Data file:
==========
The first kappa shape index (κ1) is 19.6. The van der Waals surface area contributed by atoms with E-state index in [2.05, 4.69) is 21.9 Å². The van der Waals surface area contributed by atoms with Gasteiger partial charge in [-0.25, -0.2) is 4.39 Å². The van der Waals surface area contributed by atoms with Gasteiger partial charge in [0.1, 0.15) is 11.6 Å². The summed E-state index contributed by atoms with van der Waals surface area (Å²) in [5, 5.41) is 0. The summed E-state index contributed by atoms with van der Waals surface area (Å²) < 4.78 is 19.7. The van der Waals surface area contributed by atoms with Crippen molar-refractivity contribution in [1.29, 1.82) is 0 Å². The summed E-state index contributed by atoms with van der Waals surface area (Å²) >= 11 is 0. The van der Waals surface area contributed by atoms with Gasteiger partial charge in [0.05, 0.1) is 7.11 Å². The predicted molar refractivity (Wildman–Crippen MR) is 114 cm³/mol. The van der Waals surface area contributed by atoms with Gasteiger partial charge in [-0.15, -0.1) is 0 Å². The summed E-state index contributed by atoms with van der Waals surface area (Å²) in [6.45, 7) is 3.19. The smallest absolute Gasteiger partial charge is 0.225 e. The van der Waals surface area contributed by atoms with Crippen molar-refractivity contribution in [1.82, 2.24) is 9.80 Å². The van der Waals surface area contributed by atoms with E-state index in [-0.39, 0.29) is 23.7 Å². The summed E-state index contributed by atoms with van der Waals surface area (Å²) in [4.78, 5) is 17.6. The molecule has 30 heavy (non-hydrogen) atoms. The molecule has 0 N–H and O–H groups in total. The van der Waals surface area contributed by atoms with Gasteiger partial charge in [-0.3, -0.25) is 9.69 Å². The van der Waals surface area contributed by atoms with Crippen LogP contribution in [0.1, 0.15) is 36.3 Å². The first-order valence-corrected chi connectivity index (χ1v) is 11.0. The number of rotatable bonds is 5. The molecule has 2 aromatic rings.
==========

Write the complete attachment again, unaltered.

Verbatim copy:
The first kappa shape index (κ1) is 19.6. The van der Waals surface area contributed by atoms with E-state index in [2.05, 4.69) is 21.9 Å². The van der Waals surface area contributed by atoms with Gasteiger partial charge in [-0.25, -0.2) is 4.39 Å². The van der Waals surface area contributed by atoms with Gasteiger partial charge in [0.1, 0.15) is 11.6 Å². The summed E-state index contributed by atoms with van der Waals surface area (Å²) in [5, 5.41) is 0. The summed E-state index contributed by atoms with van der Waals surface area (Å²) < 4.78 is 19.7. The van der Waals surface area contributed by atoms with Crippen molar-refractivity contribution in [1.29, 1.82) is 0 Å². The summed E-state index contributed by atoms with van der Waals surface area (Å²) >= 11 is 0. The van der Waals surface area contributed by atoms with Gasteiger partial charge in [0.05, 0.1) is 7.11 Å². The predicted molar refractivity (Wildman–Crippen MR) is 114 cm³/mol. The van der Waals surface area contributed by atoms with Gasteiger partial charge in [-0.15, -0.1) is 0 Å². The summed E-state index contributed by atoms with van der Waals surface area (Å²) in [6.45, 7) is 3.19. The smallest absolute Gasteiger partial charge is 0.225 e. The van der Waals surface area contributed by atoms with Crippen molar-refractivity contribution in [1.82, 2.24) is 9.80 Å². The van der Waals surface area contributed by atoms with E-state index in [-0.39, 0.29) is 23.7 Å². The summed E-state index contributed by atoms with van der Waals surface area (Å²) in [4.78, 5) is 17.6. The molecule has 30 heavy (non-hydrogen) atoms. The molecule has 0 N–H and O–H groups in total. The van der Waals surface area contributed by atoms with Gasteiger partial charge in [-0.3, -0.25) is 9.69 Å². The van der Waals surface area contributed by atoms with Crippen LogP contribution in [0.1, 0.15) is 36.3 Å². The first-order valence-corrected chi connectivity index (χ1v) is 11.0. The number of rotatable bonds is 5. The molecule has 2 aromatic rings.